New, up and coming chefs’ names began appearing in the paper – Alice Waters, Emeril Legasse, and then Mark Bittman. As Amanda read the recipes she tried to provide balance in the cookbook – the book couldn’t be all Osso Buco and chocolate mousse, so she added recipes for Oriental Watercress Soup (p. 111), Charleston Coconut Sweeties (p. 683) and Tuna Curry (p. 435), for instance.

Her test for whether a recipe would go in the book was simple: once she made it, would she make it again? In making sure she made raspberry granita 3 times, baked Teddie’s apple cake 4+ times, and she made stewed fennel at least 6 times.

Amanda does explain that almost none of the recipes originated at the New York Times. They were someone else’s recipe –whether it was Aunt Mable’s poundcake or a famous chef’s rendition of Cornish game hen. She phrases it thus: the newspaper was just a waystation for recipes, which pass through on their way from chefs and home cooks to readers. Therefore the archive (the cookbook) is a mish-mash of traditional, innovative and everything in between.

She notes, though, that in the process or writing the book several significant things changed:

  1. The main improvement has been intensity of flavor. Recipes are much more aggressively seasoned now, with layers of herbs and spices.
  2. Cayenne was the only chile-based heat up until about 1970; chiles, in many varieties, are now commonplace.
  3. Meats, especially chicken, cook nearly twice as fast as they did 100 years ago because animals are raised more quickly and exercise less, which renders their meat more tender.
  4. Egg yolks have either shrunk or lost their binding strength – old custard recipes that called for 3 yolks generally needed 5 to 6 “modern” egg yolks to set.

Sometimes she left the language of the day in the recipe. Other times she had to update the instructions or she added Notes for clarity. I just love reading Amanda’s notes – not only is she a very good writer, but she’s interesting and finds humor in the kitchen. Some recipes contain no headnotes, others contain a lengthy one. A few recipes include comments left by readers, or from the 6,000 responses she received to her query. They often suggest other changes they’ve made. Each and every recipe includes the date, origin of the recipe and the title of the column. What there is not in this cookbook are photographs of any of the food. With 1,104 recipes, it would have been a Herculean task to photograph them all as well as test them. I do love photos of the food, but the written word will give you a pretty good clue as to whether you want to tackle a recipe.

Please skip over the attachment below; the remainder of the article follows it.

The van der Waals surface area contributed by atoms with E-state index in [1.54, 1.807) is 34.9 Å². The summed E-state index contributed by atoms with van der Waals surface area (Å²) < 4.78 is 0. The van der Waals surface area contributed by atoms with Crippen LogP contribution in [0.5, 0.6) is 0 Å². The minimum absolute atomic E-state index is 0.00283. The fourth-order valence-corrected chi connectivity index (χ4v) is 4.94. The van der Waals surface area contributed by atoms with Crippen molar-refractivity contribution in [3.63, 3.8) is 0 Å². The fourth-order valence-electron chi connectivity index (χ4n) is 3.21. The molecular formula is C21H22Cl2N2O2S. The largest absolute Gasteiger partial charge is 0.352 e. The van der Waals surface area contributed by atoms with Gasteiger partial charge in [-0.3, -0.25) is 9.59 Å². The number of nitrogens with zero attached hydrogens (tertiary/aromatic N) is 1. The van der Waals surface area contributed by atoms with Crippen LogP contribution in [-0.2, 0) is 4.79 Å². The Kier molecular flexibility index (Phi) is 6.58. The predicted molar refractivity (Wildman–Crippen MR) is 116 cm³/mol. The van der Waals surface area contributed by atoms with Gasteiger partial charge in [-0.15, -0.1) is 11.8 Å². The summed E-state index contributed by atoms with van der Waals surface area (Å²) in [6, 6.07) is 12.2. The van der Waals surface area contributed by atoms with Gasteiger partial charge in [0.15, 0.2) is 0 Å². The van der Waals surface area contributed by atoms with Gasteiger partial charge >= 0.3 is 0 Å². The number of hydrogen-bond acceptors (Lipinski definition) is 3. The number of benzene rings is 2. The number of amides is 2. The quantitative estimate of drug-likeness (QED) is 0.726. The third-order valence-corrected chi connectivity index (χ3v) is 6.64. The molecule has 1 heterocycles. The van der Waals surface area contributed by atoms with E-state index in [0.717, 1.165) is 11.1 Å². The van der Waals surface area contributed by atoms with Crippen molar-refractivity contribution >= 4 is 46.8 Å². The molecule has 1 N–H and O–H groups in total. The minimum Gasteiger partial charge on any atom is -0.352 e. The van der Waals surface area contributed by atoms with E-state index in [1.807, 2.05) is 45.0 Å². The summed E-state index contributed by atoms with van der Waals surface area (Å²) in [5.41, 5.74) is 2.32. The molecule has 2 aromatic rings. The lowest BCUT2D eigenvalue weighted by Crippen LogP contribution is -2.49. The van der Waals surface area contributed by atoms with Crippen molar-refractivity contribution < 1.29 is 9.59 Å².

Needless to say, I’ve been very impressed with the cookbook. So far I’ve made just a couple of the recipes in the book – the Summer-Squash Casserole I made a couple of weeks ago was one of them. It was sensational. Next on my radar is to try the 1948 recipe for Green Goddess dressing. Stay tuned tomorrow – I’m going to give you the recipe for the number one requested dessert, the Purple Plum Torte.

This is Part II of this series. If you are motivated to buy the book, here’s the link. It’s a bargain at $23.52 at Amazon.com: The Essential New York Times Cookbook: Classic Recipes for a New Century.

As a result of Amanda’s and Merrill’s collaboration on this cookbook, (they’re now business partners too) they have a blog called Food52, in case you’re interested in following their food travels.